Cassie Premo Steeleand Tami Cohen

Tami Cohen

Swimmer
Inspiration piece


Five poems
By Cassie Premo Steele
Response

Before You Take That Leap

I see you sometimes, in my dreams. You are younger,
my lover from another time, and I wonder if you were
really freer, less afraid to leap, or if I just remember
it that way. I see it still, so clearly, that day on the boat,
your body about to jump, no worry whether you would float,
only forward motion in the air, aware of gravity as a
partner in the earth and water dance. I stood and watched,
my own ambition still boxed, and admired your willingness
to fail. It has taken me years to bring my skin into the open
like that, to move from dark to sun, transforming gold from pale.

Then It Comes Time to Leave

What we love always leaves– another land, another lover,
another home on which to stand. You left me once, like this,
and I was left with blue sky and high ambition. This is the mood
that muses live to make. You do what you came to do, and
then you leave. You cleave from us, and the place
the splitting makes becomes a scar that we create in paint
or words or melody in our work. It must be a lonely life,
leaving us with pain so we can make something someone
else will like. You must get little gratitude. I imagine your view
on life is somewhat skewed. I am glad I am not you.

After the Fall

Is a waterfall, a feather flying, the muscles of your body
dying because letting go is a kind of little death that leads
to resurrection. No more need for yearning, grasping,
holding on. We all come from a moment like this, one
thing falling, another embracing, one meeting in time
that runs on and on. Time is like this, and so are we.
We keep leaking. Tears, blood, breath, sweat, laughter,
tears again. A tree falls in a forest. A star bends down.
A bird cries out. We are bodies in motion, always waiting
for the fall or falling or waiting to see what comes next.

The Moment It Is Over

You think you have time left, and then you do not. Like a fever,
the sudden flush of ending. Where did the air go, that breeze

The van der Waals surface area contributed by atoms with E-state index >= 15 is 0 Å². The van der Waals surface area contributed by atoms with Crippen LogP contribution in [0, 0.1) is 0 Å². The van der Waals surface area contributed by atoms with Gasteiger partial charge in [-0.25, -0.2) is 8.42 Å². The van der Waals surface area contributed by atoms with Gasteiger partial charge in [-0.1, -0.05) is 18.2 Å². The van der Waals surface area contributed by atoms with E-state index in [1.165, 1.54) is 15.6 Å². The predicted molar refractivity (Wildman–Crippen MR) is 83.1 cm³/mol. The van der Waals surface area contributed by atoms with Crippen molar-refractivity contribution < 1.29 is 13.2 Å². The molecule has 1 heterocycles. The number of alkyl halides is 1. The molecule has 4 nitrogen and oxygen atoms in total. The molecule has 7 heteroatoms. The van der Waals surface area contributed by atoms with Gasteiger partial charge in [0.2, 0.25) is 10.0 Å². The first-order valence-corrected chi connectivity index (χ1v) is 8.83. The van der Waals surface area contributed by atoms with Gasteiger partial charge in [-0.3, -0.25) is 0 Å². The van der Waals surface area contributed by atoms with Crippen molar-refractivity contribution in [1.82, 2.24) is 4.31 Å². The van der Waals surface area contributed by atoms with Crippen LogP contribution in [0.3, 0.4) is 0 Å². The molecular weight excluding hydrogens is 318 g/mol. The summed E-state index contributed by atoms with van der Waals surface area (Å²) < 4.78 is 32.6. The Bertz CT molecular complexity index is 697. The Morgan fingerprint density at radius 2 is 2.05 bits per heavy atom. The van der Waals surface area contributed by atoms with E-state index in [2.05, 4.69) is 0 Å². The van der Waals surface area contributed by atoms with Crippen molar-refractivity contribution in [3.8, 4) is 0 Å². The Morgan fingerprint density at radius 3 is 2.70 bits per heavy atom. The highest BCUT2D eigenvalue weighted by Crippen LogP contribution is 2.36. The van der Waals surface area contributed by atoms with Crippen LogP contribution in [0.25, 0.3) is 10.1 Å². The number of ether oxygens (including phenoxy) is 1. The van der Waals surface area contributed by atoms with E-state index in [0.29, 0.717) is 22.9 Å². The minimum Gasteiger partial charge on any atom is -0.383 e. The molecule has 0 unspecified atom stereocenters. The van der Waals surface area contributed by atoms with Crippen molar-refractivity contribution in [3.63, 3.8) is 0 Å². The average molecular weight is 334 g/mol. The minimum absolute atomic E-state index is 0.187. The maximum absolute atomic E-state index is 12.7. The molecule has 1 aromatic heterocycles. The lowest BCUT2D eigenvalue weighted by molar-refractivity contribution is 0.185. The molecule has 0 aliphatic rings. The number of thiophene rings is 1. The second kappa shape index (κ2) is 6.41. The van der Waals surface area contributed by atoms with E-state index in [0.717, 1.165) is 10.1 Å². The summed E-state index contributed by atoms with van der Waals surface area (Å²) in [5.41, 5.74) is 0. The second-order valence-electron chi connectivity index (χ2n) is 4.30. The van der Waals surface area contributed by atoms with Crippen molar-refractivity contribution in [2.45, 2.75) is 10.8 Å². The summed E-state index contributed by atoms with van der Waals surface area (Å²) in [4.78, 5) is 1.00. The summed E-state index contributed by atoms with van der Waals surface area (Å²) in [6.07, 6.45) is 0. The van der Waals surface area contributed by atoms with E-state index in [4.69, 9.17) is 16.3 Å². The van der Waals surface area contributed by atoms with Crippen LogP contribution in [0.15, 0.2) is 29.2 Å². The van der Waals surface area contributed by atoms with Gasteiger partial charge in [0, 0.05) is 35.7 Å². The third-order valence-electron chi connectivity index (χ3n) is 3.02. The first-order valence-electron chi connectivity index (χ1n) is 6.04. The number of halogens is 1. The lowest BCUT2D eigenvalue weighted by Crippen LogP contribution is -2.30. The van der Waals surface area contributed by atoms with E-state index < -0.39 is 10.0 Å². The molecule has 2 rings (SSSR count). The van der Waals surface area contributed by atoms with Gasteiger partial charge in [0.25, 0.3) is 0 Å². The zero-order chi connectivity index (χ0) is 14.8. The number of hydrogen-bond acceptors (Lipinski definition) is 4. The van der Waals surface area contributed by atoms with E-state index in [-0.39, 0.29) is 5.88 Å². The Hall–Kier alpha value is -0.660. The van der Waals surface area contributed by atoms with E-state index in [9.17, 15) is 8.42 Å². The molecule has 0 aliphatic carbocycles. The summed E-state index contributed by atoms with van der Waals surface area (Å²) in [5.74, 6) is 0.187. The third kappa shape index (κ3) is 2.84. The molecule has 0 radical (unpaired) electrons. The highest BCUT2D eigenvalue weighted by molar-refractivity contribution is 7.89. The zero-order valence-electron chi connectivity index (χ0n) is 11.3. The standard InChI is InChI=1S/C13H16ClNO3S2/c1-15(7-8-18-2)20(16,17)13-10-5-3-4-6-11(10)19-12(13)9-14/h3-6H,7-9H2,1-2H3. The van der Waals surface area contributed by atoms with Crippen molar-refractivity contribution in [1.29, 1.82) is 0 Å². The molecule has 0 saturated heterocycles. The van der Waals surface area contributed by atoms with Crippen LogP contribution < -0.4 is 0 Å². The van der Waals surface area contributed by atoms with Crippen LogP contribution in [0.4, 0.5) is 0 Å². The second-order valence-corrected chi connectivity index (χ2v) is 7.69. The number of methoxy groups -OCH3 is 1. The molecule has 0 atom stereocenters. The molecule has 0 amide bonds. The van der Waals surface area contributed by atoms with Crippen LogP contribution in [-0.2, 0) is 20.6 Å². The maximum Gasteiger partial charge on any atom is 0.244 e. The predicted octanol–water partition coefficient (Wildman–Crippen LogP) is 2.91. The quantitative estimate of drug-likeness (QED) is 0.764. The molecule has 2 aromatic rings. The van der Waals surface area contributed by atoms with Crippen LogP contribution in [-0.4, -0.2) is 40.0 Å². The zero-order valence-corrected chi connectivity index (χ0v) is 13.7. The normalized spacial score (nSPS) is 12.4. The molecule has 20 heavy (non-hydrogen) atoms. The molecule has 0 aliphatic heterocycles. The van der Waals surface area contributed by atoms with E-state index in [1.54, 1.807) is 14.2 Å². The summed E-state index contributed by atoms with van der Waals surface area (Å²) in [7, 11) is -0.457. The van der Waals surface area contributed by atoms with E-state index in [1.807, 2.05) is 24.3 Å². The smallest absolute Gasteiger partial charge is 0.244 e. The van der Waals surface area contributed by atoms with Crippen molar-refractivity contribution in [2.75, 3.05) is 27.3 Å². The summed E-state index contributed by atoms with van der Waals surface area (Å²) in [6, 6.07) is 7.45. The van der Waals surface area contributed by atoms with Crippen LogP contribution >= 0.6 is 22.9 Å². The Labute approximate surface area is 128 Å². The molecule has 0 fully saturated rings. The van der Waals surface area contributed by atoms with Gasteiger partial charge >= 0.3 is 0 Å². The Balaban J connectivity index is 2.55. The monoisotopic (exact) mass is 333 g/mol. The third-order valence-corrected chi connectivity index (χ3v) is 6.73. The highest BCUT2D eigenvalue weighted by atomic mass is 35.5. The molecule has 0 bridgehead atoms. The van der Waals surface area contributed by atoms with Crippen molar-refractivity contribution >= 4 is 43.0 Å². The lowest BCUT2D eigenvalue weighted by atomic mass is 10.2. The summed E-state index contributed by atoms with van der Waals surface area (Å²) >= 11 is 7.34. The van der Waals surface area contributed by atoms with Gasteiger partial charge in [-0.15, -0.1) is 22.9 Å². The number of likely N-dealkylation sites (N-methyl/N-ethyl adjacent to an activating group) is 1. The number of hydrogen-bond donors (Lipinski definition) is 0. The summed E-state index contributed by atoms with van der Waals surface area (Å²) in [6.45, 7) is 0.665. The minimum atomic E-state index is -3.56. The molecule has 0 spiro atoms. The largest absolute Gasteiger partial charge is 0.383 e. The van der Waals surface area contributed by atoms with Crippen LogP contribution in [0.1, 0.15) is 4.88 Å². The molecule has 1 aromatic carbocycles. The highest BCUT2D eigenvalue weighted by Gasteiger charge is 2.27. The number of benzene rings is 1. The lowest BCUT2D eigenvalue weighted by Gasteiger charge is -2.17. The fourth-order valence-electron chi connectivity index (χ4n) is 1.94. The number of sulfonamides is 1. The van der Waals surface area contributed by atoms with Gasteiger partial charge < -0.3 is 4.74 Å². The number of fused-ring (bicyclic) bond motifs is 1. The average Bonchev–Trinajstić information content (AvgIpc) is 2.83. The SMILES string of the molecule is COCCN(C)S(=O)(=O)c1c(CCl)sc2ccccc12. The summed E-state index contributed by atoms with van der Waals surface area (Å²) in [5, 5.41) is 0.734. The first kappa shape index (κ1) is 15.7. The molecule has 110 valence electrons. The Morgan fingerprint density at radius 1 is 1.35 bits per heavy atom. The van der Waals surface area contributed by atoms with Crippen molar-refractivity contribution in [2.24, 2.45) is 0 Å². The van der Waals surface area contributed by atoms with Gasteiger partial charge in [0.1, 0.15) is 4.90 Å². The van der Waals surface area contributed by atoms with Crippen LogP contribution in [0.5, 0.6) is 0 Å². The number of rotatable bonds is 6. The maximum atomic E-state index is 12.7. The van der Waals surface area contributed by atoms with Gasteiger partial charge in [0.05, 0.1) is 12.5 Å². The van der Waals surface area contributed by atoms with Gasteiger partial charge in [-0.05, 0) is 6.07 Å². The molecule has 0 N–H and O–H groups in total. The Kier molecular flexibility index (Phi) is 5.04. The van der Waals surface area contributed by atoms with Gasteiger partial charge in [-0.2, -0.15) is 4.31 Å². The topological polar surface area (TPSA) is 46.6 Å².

you felt September mornings? It is hot in here, and dark.
You cannot breathe. You long for something to muffle
the silence, but it is too late for that. This is something
beyond pain. Beyond escape. It is the end. The final rest.
The conclusion. You feel tricked. All those years. Gone.
An illusion. You remain only a memory, the embrace
of mind from those you left behind. What a waste.
You would give anything for the taste of a kiss again.

What We Have Done

All art is a kind of memory box. We put into it what
we have lost, or fear losing, or refuse to loosen in
our grasp. We get glances of how this works, sometimes,
in foreign places, perhaps, where we are blind
to what has been before. We walk the cobblestones
of the always now and hear the click click click
of memory being made. No wonder most people are so afraid.
Who would choose this endless facing of erasure as a day job?
Everyone fears the shade. Even artists. The only difference
is the joy we take in emerging into sun after we are done.

Response Piece by Tami Cohen

2 Comments

  1. Posted September 4, 2010 at 5:31 am | #

    Love the way each poem takes on some aspect of the process and the tie-in between swimming and creating. These evoke a feeling the feeling of abandon inherent in art. Great work!

  2. clarissa mcfairy
    Posted September 21, 2010 at 7:10 am | #

    I liked this combo very much. The swimmer, about to leap, and the “reflections” in the, for me, invisible water. Especially liked “What We Have Done” and the depth of “we walk the cobblestones of the always now and hear the click click click of memory being made.” Each poem spoke to me, and I loved the imagery of “a star bends down”.

    One can’t always see what one is leaping into in life, and so I liked the drawing for pinpointing the moment of letting go, because there is always an abyss to be filled, and one can only truly see it when one feels it, or fills it.

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